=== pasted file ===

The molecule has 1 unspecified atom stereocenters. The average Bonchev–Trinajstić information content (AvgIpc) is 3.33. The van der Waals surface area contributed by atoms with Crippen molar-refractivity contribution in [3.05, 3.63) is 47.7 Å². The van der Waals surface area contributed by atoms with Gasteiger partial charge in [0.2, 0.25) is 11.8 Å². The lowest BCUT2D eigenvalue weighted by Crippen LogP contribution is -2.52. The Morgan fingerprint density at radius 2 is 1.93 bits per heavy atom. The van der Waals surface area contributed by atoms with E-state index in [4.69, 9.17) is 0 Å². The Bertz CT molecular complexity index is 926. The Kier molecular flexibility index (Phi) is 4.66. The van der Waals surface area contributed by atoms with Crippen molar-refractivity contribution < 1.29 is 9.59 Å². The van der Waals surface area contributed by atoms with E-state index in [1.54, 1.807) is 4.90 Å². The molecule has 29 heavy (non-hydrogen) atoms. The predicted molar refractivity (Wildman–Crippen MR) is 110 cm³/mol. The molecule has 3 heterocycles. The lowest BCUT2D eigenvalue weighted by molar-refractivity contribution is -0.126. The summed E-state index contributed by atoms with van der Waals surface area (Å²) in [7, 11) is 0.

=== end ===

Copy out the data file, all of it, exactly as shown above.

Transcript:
The molecule has 1 unspecified atom stereocenters. The average Bonchev–Trinajstić information content (AvgIpc) is 3.33. The van der Waals surface area contributed by atoms with Crippen molar-refractivity contribution in [3.05, 3.63) is 47.7 Å². The van der Waals surface area contributed by atoms with Gasteiger partial charge in [0.2, 0.25) is 11.8 Å². The lowest BCUT2D eigenvalue weighted by Crippen LogP contribution is -2.52. The Morgan fingerprint density at radius 2 is 1.93 bits per heavy atom. The van der Waals surface area contributed by atoms with E-state index in [4.69, 9.17) is 0 Å². The Bertz CT molecular complexity index is 926. The Kier molecular flexibility index (Phi) is 4.66. The van der Waals surface area contributed by atoms with Crippen molar-refractivity contribution < 1.29 is 9.59 Å². The van der Waals surface area contributed by atoms with E-state index in [1.54, 1.807) is 4.90 Å². The molecule has 29 heavy (non-hydrogen) atoms. The predicted molar refractivity (Wildman–Crippen MR) is 110 cm³/mol. The molecule has 3 heterocycles. The lowest BCUT2D eigenvalue weighted by molar-refractivity contribution is -0.126. The summed E-state index contributed by atoms with van der Waals surface area (Å²) in [7, 11) is 0.